ASIA

North Korea says it is holding U.S. university student for 'hostile act'

North Korea on Friday announced the arrest of a university student from Ohio accused of posing as a tourist to commit a “hostile act” against the reclusive nation.

News of the University of Virginia student’s detention came at a time of heightened tension between North Korea and the United States, which has been working with allies in the region to increase international sanctions against the country over the government’s claims to have carried out its fourth nuclear test this month.

The official Korea Central News Agency identified the detainee as Otto Frederick Warmbier, who it claimed entered the country with the intention of “bringing down the foundation of its single-minded unity at the tacit connivance of the U.S. government and under its manipulation.”

A China-based tour operator, Young Pioneer Tours, confirmed that one of its clients had been detained in the North Korean capital, Pyongyang. The company said it was in touch with the man’s family, the U.S. State Department and the Swedish Embassy, which handles consular affairs for American citizens in North Korea because Washington and Pyongyang do not have diplomatic ties.

The State Department issued a statement saying it was aware of the reports but had no further information to share, citing privacy considerations.

North Korea has in the past appeared to use foreign detainees as leverage against the U.S. and its allies, which it regularly accuses of plotting to overthrow the government of Kim Jong Un.

Less than a week after carrying out the latest test, authorities in Pyongyang gave CNN access to Kim Dong-chul, who described himself as a naturalized U.S. citizen detained on suspicion of spying for South Korea.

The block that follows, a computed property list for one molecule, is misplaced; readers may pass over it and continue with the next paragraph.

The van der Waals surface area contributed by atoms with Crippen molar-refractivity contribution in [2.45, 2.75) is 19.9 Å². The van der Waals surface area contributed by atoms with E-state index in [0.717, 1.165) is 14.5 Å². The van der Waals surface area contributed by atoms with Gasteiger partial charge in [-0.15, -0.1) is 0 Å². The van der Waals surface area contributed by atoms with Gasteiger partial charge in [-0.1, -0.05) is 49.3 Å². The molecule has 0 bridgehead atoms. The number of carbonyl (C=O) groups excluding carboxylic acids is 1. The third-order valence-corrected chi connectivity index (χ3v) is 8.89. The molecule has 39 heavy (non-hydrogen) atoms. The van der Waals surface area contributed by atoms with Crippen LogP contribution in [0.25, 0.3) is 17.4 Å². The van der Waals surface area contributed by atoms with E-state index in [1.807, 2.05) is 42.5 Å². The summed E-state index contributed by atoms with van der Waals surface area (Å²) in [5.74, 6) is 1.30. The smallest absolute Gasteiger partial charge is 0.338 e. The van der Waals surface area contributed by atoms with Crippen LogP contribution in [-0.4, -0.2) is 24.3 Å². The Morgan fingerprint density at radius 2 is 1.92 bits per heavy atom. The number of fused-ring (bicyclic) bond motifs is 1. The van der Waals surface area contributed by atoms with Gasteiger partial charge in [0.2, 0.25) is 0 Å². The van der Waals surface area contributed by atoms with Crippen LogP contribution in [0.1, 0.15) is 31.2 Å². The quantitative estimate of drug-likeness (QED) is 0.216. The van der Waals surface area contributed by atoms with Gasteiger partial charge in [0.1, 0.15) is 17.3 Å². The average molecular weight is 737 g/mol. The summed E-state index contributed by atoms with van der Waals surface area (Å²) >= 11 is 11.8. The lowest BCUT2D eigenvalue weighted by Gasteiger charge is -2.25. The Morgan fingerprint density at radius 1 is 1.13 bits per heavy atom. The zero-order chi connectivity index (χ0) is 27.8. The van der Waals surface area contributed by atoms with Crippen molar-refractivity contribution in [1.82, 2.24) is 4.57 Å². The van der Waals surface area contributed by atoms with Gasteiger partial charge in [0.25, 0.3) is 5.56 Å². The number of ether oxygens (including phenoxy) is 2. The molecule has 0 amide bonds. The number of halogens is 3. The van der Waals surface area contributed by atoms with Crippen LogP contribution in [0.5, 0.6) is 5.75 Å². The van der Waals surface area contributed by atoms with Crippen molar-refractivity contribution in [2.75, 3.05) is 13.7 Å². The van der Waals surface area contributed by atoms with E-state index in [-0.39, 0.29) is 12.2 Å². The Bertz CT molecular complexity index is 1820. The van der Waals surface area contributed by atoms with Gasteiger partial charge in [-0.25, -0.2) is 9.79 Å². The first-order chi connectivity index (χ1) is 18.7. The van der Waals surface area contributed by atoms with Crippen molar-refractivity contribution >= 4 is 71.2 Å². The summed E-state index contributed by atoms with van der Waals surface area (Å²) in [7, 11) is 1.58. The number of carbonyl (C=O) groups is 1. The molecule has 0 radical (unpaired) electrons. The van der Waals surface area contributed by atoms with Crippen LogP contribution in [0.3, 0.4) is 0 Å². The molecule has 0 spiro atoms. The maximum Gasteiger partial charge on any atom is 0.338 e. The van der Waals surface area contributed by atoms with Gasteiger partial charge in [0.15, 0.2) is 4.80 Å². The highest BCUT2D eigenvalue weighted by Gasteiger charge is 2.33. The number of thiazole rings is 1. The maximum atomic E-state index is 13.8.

In December, a South Korean-born Canadian pastor, the Rev. Lim Hyeon-soo, was sentenced to life in prison with hard labor on charges that included using religion to try to destroy North Korea’s system of government.

Pyongyang is also believed to be holding at least three South Koreans.

Warmbier was in North Korea for a five-day New Year's trip and was detained at Pyongyang airport on Jan. 2, four days before the nuclear test, the Reuters news agency reported, citing an official at Young Pioneer Tours.

Ohio Gov. John Kasich, a Republican presidential candidate, called the arrest “inexcusable.” “He should be released & returned immediately,” Kasich said in a message posted on his Twitter account.

Warmbier attended high school in Wyoming, a suburb of Cincinnati, and was the salutatorian of his graduating class in 2013, said Susanna Max, spokeswoman for Wyoming City Schools.

He is now a third-year commerce student at the University of Virginia and a member of the school's selective Echols Scholars Program, the university newspaper the Cavalier Daily reported.

Warmbier also served on the Student Council Sustainability Committee, helped manage the Alternative Investment Fund's $20,000 portfolio and is a member of the Theta Chi fraternity, according to his profile on the professional networking site LinkedIn. His interests are listed as running, rap music, travel, vintage clothing and sustainability.

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Copyright © 2016, Los Angeles Times

UPDATE

1:50 p.m.: This article has been updated with details of Warmbier's university activities.

11:38 a.m.: This article has been updated with staff reporting.

5:21 a.m.: This article has been updated with additional details and a statement from the U.S. State Department.

Jan. 22, 1:01 a.m.: This article has been updated throughout with additional details.

11:50 p.m.: This article has been updated with the student's name and other details.

This article was originally published on Jan. 21 at 11:30 p.m.

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